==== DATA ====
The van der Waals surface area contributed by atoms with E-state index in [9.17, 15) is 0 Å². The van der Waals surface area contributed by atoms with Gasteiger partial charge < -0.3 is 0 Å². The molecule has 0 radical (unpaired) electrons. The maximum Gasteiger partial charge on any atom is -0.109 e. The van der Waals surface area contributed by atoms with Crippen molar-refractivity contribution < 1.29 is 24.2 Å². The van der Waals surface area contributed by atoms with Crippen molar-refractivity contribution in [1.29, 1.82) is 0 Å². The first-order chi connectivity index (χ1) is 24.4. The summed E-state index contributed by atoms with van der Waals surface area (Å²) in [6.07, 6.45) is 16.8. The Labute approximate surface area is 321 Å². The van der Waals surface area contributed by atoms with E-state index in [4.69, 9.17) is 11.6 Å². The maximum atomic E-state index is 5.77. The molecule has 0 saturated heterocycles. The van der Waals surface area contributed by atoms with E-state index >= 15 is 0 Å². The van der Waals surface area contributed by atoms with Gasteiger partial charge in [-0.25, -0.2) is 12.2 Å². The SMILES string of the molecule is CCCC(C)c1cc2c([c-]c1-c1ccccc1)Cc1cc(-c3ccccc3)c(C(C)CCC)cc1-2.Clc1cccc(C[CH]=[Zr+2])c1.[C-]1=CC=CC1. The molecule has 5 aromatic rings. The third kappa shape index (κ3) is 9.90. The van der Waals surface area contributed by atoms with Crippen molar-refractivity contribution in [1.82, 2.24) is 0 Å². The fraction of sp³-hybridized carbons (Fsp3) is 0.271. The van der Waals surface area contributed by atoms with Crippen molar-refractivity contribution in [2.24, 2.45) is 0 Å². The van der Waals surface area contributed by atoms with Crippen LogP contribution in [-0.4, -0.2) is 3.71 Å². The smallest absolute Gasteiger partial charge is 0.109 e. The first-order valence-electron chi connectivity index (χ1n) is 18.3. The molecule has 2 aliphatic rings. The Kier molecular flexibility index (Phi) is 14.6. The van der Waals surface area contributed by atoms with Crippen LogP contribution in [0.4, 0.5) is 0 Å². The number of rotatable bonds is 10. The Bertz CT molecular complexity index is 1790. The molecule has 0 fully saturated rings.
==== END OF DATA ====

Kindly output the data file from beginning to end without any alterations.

The van der Waals surface area contributed by atoms with E-state index in [9.17, 15) is 0 Å². The van der Waals surface area contributed by atoms with Gasteiger partial charge < -0.3 is 0 Å². The molecule has 0 radical (unpaired) electrons. The maximum Gasteiger partial charge on any atom is -0.109 e. The van der Waals surface area contributed by atoms with Crippen molar-refractivity contribution < 1.29 is 24.2 Å². The van der Waals surface area contributed by atoms with Crippen molar-refractivity contribution in [1.29, 1.82) is 0 Å². The first-order chi connectivity index (χ1) is 24.4. The summed E-state index contributed by atoms with van der Waals surface area (Å²) in [6.07, 6.45) is 16.8. The Labute approximate surface area is 321 Å². The van der Waals surface area contributed by atoms with E-state index in [4.69, 9.17) is 11.6 Å². The maximum atomic E-state index is 5.77. The molecule has 0 saturated heterocycles. The van der Waals surface area contributed by atoms with E-state index >= 15 is 0 Å². The van der Waals surface area contributed by atoms with Gasteiger partial charge in [-0.25, -0.2) is 12.2 Å². The SMILES string of the molecule is CCCC(C)c1cc2c([c-]c1-c1ccccc1)Cc1cc(-c3ccccc3)c(C(C)CCC)cc1-2.Clc1cccc(C[CH]=[Zr+2])c1.[C-]1=CC=CC1. The molecule has 5 aromatic rings. The third kappa shape index (κ3) is 9.90. The van der Waals surface area contributed by atoms with Crippen molar-refractivity contribution in [1.82, 2.24) is 0 Å². The fraction of sp³-hybridized carbons (Fsp3) is 0.271. The van der Waals surface area contributed by atoms with Crippen molar-refractivity contribution in [2.24, 2.45) is 0 Å². The van der Waals surface area contributed by atoms with Crippen LogP contribution in [-0.4, -0.2) is 3.71 Å². The smallest absolute Gasteiger partial charge is 0.109 e. The first-order valence-electron chi connectivity index (χ1n) is 18.3. The molecule has 2 aliphatic rings. The Kier molecular flexibility index (Phi) is 14.6. The van der Waals surface area contributed by atoms with Crippen LogP contribution in [0.4, 0.5) is 0 Å². The number of rotatable bonds is 10. The Bertz CT molecular complexity index is 1790. The molecule has 0 fully saturated rings.